Not much to say here – what can you say, really?
20 years ago last December, on Christmas Day, the nation was forever changed by the violent death of this little girl. She was America’s Daughter – we all wanted justice for her, had never seen anything like her! In a time before Toddlers & Tiaras, her eerily overpainted face and overly wise eyes unsettled us all. Who could do this? The American people craved answers.
Was it an intruder? Her parents? Her brother? A fan? We still don’t know, and probably never will. This child’s short lived life is arguably one of the most famous true crime stories in American history.
A body is just that – a body. A shell. Knowing that and feeling that are two different things, however. Death hag and true crime fan that I am, we pitstopped on the way to Atlanta to St. James Episcopal cemetery in Marietta, GA yesterday to pay our respects to the late JonBenét Ramsey. Her name evokes such an image – I think the majority of us have memories attached to her. The only thing I can say is that being there … it felt surreal. I wish I had a better word, but that’s it. It felt bigger than I could understand.
JonBenét rests in a peaceful corner of a quiet cemetery in a town that passes her by without a second glance – it seems almost laughable, considering her un-lived years have been rocked by near-constant controversy and scandal. With her half sister, Beth, and her mother, Patsy, nearby, she is Just Another Little Girl. Gone too soon. You could hardly believe you were standing over the shell of one of the most horrifying moments in the history of our nation, and truly, of time. It seemed almost inappropriately quaint, but maybe that’s the point. I don’t know. None of us do, do we?
Damn, what a week.
There is nothing that I could say about this wonderful man that hasn’t already been said by many wiser and better spoken than I could ever hope to be, but here’s my offering, my hat thrown into the ring:
I thank you, Alan Rickman, for the light you brought us all, for your talent, for your uniqueness, for your voice, and for everything that you did to help bring one of my favorite book series to life. Your enormous legacy will never be forgotten.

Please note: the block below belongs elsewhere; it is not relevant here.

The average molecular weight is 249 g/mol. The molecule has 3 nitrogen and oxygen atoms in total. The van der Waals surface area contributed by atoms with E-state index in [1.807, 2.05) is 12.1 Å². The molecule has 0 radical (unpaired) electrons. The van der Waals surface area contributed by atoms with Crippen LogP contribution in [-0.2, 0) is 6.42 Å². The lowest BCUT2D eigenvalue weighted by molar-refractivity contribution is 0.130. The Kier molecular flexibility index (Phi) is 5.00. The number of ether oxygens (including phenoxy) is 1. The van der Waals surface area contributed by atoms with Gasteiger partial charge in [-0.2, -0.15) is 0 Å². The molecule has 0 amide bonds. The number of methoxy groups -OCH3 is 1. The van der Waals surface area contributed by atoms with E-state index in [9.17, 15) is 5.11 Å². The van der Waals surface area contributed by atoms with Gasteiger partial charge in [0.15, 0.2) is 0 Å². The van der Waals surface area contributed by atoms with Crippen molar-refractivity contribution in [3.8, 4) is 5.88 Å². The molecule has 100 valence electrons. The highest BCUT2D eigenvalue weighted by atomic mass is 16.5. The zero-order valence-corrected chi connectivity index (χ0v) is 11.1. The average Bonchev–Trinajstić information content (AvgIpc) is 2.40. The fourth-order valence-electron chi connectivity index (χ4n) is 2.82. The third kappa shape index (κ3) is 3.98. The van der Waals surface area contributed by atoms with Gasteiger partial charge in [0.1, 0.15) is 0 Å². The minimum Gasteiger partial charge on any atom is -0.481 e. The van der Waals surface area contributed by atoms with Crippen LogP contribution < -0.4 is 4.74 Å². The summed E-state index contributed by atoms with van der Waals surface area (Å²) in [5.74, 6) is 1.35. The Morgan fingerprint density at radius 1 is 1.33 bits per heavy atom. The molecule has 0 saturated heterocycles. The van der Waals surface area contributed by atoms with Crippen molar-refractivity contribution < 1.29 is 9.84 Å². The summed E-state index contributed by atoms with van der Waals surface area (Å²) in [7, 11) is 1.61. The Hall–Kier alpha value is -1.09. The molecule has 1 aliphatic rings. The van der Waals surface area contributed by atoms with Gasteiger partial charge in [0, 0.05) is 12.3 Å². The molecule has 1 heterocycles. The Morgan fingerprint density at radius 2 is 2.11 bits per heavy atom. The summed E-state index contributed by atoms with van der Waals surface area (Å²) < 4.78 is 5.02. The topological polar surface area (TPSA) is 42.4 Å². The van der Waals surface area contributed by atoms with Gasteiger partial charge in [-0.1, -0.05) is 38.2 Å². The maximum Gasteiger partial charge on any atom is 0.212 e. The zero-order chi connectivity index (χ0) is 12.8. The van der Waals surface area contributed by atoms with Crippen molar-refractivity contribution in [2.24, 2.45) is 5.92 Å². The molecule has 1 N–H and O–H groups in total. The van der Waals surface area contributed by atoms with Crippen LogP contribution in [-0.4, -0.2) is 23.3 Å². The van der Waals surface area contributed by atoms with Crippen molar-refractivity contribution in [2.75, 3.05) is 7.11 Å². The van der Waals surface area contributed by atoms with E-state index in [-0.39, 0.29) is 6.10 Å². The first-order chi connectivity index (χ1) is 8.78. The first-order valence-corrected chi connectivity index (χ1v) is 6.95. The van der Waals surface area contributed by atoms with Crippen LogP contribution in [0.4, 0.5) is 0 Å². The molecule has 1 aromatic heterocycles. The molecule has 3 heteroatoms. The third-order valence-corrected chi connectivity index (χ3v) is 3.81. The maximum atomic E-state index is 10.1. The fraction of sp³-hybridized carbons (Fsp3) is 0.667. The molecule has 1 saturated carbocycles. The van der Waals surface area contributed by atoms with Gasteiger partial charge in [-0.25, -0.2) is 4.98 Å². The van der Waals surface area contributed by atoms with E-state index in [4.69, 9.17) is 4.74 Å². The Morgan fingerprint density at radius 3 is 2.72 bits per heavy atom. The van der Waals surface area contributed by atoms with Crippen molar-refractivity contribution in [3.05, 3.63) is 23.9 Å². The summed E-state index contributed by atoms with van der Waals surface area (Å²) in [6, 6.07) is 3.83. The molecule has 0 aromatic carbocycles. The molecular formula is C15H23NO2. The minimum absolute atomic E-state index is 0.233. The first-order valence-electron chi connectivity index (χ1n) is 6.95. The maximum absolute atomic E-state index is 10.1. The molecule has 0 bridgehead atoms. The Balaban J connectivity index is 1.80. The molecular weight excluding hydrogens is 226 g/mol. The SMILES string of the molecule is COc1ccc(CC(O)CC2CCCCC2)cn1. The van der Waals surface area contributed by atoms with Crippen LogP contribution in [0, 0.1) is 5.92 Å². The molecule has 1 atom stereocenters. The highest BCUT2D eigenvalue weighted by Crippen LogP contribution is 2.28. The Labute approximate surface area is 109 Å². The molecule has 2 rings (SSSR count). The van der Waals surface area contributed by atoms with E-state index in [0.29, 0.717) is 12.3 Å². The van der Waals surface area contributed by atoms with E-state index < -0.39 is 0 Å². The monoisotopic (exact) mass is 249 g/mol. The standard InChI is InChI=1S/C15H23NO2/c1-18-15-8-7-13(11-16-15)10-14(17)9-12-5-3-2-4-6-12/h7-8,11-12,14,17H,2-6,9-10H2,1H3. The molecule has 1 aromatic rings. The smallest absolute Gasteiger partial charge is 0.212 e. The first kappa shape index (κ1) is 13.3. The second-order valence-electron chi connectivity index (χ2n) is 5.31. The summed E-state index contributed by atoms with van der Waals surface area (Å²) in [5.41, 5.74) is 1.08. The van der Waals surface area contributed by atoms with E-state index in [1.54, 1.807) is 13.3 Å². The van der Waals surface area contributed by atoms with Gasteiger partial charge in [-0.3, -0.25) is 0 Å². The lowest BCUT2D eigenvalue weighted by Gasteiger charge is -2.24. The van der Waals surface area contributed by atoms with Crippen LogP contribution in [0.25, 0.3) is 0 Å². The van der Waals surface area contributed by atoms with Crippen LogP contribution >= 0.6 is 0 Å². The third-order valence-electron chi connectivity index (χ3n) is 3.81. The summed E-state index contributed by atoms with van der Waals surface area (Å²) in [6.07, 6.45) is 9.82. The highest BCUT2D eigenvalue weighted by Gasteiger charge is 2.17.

My wand is raised for you, my favorite head of house. Always.
It always hits me really hard when a celebrity dies. I know, that seems silly and vapid and ridiculous, but it is true. You would think that at this point, death wouldn’t affect me very much at all – that given the amount of dead people and sad situations that I have been exposed to in my actual life on a daily basis, I would not feel this way – but I always do.
I can’t really say why it gets to me the way that it does. Of course, if I’m a big fan of the deceased (such as when Michael Jackson and Cory Monteith passed), I feel that profound sense of loss and despair that is a natural part of grief … but I tend to feel affected even if I was only a casual fan, or not even a fan at all. Maybe it’s the funeral director in me – because behind every stilled body is someone hurting, and I always think about that – the ones who are left behind. Maybe it has something to do with how loud their deaths are, how visceral. We have the outpouring of emotion and love from fans, the celebrity reactions, the career retrospectives, the dissections of final months, weeks, and days – it’s stunning, both disgusting and beautiful. It’s overwhelming.
Then there’s the selfishness of it. Until yesterday, I had never lived a day of my life that David Bowie wasn’t a part of – and I don’t mean that as a way to say that I have been a rabid Bowie fan since birth. I mean that he’s always been there, a wonderful and comforting piece of furniture in the annals of my pop-culture and music loving mind, a legend before I was even called into existence. And now we as a world have to come together in entering the post-Bowie part of our lives, and that feels weird and scary and sad. We (or at least I) always seem to take for granted that these people we adore and admire won’t go away someday, but they do, and life goes sadly on. Different, somehow. Lacking.
So for now, it is time to say goodbye to another legend, to another brave soul who bared and shared their heart and mind and reinvented themselves time and time again for the sake of creation – who changed the music world so profoundly that nearly half (if not more) of today’s artists owe him a thank you for boldly paving the way. We will miss you, David Bowie. “Turn and face the strange”